If 2012 so far is light on undisputed classics, it’s heavy on really solid albums – at least one good-to-great record has dropped every week since January. It’ll be interesting to see what the second half has in store, but for now, let’s have a look at some of the better records to drop thus far.
In which ATLien Killer Mike steamrolls the competition, and proves why he deserves to be mentioned with the best; it’s a fabulous showing from an industry vet, his newfound partnership with El-P providing Mike with some of his most pulverizing tracks today. Mostly, it’s an exquisite display of skill, a lyrical clinic that places Mike’s forceful cadence and dynamite flow up against any of his peers to crown him the winner.
In which M. Ward reminds us that playing second fiddle to Zooey Deschanel is only one of his many hats. Ward’s collection of ambling, lo-fi folk sounds a little more mysterious and backwoods this time around, but what really sets it apart are the singer-songwriter’s many production flourishes, spiking the punch with eerie rockabilly and amiable country-rock.
In which Robert Pollard and Tobin Sprout toss the Bee Thousand incarnation of their band in the DeLorean, gun it to 88, and shoot back to ’94 for the length of a sweetly nostalgic, hook-plumped, vintage GBV platter. The breadth of the band’s inspiration knows no bounds; their first comeback record contains throwbacks to their heyday and new stylistic detours, but their legendary style remains intact, and lurking underneath the lo-fi surface are like 90 of the best pop melodies of the year.
In which Drew realizes that he’s stacked two indie darlings mounting comebacks back-to-back, and struggles to come up with a blurb for the second installment, settling instead for simply saying that the grand return of The Shins did not disappoint.
In which Jonathan Meiburg’s penchant for extra-large concepts and densely-knotted imagery gets pared back a bit, and Shearwater rocks out for a spell; urgent, melodic, and impeccably sung, Animal Joy sounds like a pirate ship rocketing down the rapids at 100mph, a bit less highbrow and literary than Meiburg’s previous pursuits, but no less emotionally accessible. The title track just might be album opener of the year.
In which one of pop’s most idiosyncratic and engaging vocalists re-emerges to double down after an LP that was light on both attributes. Regina’s 2009 record Far wasn’t a bad album by anyone’s standards, but What We Saw From the Cheap Seats re-instates the distinctive vocal tics, piano-pop-plus-808 production of her breakthrough, Begin to Hope. It doesn’t hurt that it’s as good a set of songs as Spektor’s ever released, lyrically dexterous and emotionally direct.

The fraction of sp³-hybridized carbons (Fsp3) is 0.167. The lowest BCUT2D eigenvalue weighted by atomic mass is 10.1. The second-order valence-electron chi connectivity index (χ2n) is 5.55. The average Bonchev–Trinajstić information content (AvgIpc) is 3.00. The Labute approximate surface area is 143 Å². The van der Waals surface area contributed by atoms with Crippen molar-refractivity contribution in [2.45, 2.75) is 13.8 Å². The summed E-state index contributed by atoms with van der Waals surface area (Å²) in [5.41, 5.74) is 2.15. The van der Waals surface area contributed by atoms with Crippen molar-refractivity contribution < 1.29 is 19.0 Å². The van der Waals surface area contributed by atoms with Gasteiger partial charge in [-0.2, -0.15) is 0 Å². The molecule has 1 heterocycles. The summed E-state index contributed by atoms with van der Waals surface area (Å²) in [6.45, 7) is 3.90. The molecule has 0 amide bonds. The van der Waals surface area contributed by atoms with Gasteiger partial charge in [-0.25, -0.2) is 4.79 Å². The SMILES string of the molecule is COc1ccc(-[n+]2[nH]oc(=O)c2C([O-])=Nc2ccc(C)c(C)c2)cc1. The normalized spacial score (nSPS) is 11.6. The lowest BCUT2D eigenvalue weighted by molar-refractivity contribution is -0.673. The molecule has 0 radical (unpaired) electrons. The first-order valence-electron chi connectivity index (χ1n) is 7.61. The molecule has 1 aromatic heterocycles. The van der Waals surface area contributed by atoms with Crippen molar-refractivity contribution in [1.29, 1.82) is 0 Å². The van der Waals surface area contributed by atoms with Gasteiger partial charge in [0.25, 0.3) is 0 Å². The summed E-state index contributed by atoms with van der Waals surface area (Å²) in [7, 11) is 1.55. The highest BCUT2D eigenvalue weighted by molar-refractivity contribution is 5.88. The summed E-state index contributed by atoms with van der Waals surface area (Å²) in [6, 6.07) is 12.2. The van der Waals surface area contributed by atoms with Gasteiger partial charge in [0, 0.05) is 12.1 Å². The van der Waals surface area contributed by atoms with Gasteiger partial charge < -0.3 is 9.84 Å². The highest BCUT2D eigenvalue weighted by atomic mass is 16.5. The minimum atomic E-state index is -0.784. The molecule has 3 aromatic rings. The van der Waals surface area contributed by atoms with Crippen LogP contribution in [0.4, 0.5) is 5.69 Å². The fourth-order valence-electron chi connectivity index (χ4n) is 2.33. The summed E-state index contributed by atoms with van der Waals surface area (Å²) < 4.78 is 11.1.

In which purveyors of fleetingly-popular indie-rock song (the propulsive and admittedly addictive “Little Talks”) prove that they have the mettle to stand shoulder-to-shoulder with the genre’s stars; the six-person collective’s Into the Woods EP flirted with greatness last year, but My Head is An Animal torpedoes the listener back to the genre’s mid-2000s heyday, channeling the best parts of Arcade Fire and Edward Sharpe & the Magnetic Zeros (larger-than-life choruses, point-counterpoint coed vocals, vast soundscapes achieved through unconventional instrumentation) with half the pretense and double the bombast.
3. Fiona Apple, The Idler Wheel
In which one of our most coveted artists takes seven years off, and proves almost effortlessly why she deserves every drop of her acclaim. Backing away from the (comparatively) glossy production of Extraordinary Machine, Apple’s substance edges out her style while still putting boatloads of both on display; the pared-down piano-and-percussion approach throws her content into stark relief, and Apple’s got content to spare here, her knack for extended metaphor only fortifying her devastating savagery. One of the year’s stone classics.
In which UnPop’s catchiest and most sincere satirists craft their best record since the turn of the century, a hooky and understated platter that vacillates wildly from genuinely earnest to screamingly hilarious, while somehow never severing the invisible thread that ties all the songs together. Jim’s Big Ego remain the best band that you’re not listening to.
In which ex-Format singer Nate Ruess’s latest project remains the best band you most likely are listening to, and their sophomore set mines hooks to spare once you finally get tired of the world-dominating “We Are Young”. Some Nights isn’t merely an excellent pop record (although it is that), it’s a free-wheeling tumble through pop music’s history, encompassing an elaborate homage to “Cecilia”, the multi-tracked pomp of mid-period Queen, modern-day flourishes of AutoTune and hip-hop beats, and everything in between. It’s a durable record that merges emotional honesty with seemingly endless pop appeal – the closest thing 2012 has to an Adele, if you will – and at halftime, it looks like the year’s MVP.